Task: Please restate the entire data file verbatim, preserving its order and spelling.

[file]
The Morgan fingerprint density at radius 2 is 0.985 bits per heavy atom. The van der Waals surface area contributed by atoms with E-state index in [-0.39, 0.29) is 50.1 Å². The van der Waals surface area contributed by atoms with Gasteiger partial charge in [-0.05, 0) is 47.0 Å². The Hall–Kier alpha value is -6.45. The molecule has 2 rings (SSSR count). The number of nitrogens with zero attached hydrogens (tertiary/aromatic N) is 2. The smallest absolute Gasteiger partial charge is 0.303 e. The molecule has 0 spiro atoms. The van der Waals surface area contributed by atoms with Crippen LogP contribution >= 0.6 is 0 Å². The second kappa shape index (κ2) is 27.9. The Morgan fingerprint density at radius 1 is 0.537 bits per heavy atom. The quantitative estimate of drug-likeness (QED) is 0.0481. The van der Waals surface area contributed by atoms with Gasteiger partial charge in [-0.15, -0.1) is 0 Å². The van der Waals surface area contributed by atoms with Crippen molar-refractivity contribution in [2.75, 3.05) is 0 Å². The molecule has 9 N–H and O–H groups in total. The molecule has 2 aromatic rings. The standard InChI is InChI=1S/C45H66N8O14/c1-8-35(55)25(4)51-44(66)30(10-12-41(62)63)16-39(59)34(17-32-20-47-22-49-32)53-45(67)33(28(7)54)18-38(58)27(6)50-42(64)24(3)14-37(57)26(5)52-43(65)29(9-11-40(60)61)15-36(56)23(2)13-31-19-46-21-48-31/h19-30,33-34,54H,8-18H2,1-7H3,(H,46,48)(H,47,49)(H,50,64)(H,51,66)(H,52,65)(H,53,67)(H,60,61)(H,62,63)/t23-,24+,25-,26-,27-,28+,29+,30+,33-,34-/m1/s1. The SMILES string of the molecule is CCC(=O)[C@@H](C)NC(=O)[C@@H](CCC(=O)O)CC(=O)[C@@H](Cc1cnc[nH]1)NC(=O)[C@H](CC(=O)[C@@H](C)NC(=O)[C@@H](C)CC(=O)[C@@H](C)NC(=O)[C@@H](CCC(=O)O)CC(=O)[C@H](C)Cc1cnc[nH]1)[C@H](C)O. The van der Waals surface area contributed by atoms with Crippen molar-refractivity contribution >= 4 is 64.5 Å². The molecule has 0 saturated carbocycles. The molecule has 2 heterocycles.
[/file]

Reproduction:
The Morgan fingerprint density at radius 2 is 0.985 bits per heavy atom. The van der Waals surface area contributed by atoms with E-state index in [-0.39, 0.29) is 50.1 Å². The van der Waals surface area contributed by atoms with Gasteiger partial charge in [-0.05, 0) is 47.0 Å². The Hall–Kier alpha value is -6.45. The molecule has 2 rings (SSSR count). The number of nitrogens with zero attached hydrogens (tertiary/aromatic N) is 2. The smallest absolute Gasteiger partial charge is 0.303 e. The molecule has 0 spiro atoms. The van der Waals surface area contributed by atoms with Crippen LogP contribution >= 0.6 is 0 Å². The second kappa shape index (κ2) is 27.9. The Morgan fingerprint density at radius 1 is 0.537 bits per heavy atom. The quantitative estimate of drug-likeness (QED) is 0.0481. The van der Waals surface area contributed by atoms with Gasteiger partial charge in [-0.15, -0.1) is 0 Å². The van der Waals surface area contributed by atoms with Crippen molar-refractivity contribution in [2.75, 3.05) is 0 Å². The molecule has 9 N–H and O–H groups in total. The molecule has 2 aromatic rings. The standard InChI is InChI=1S/C45H66N8O14/c1-8-35(55)25(4)51-44(66)30(10-12-41(62)63)16-39(59)34(17-32-20-47-22-49-32)53-45(67)33(28(7)54)18-38(58)27(6)50-42(64)24(3)14-37(57)26(5)52-43(65)29(9-11-40(60)61)15-36(56)23(2)13-31-19-46-21-48-31/h19-30,33-34,54H,8-18H2,1-7H3,(H,46,48)(H,47,49)(H,50,64)(H,51,66)(H,52,65)(H,53,67)(H,60,61)(H,62,63)/t23-,24+,25-,26-,27-,28+,29+,30+,33-,34-/m1/s1. The SMILES string of the molecule is CCC(=O)[C@@H](C)NC(=O)[C@@H](CCC(=O)O)CC(=O)[C@@H](Cc1cnc[nH]1)NC(=O)[C@H](CC(=O)[C@@H](C)NC(=O)[C@@H](C)CC(=O)[C@@H](C)NC(=O)[C@@H](CCC(=O)O)CC(=O)[C@H](C)Cc1cnc[nH]1)[C@H](C)O. The van der Waals surface area contributed by atoms with Crippen molar-refractivity contribution >= 4 is 64.5 Å². The molecule has 0 saturated carbocycles. The molecule has 2 heterocycles.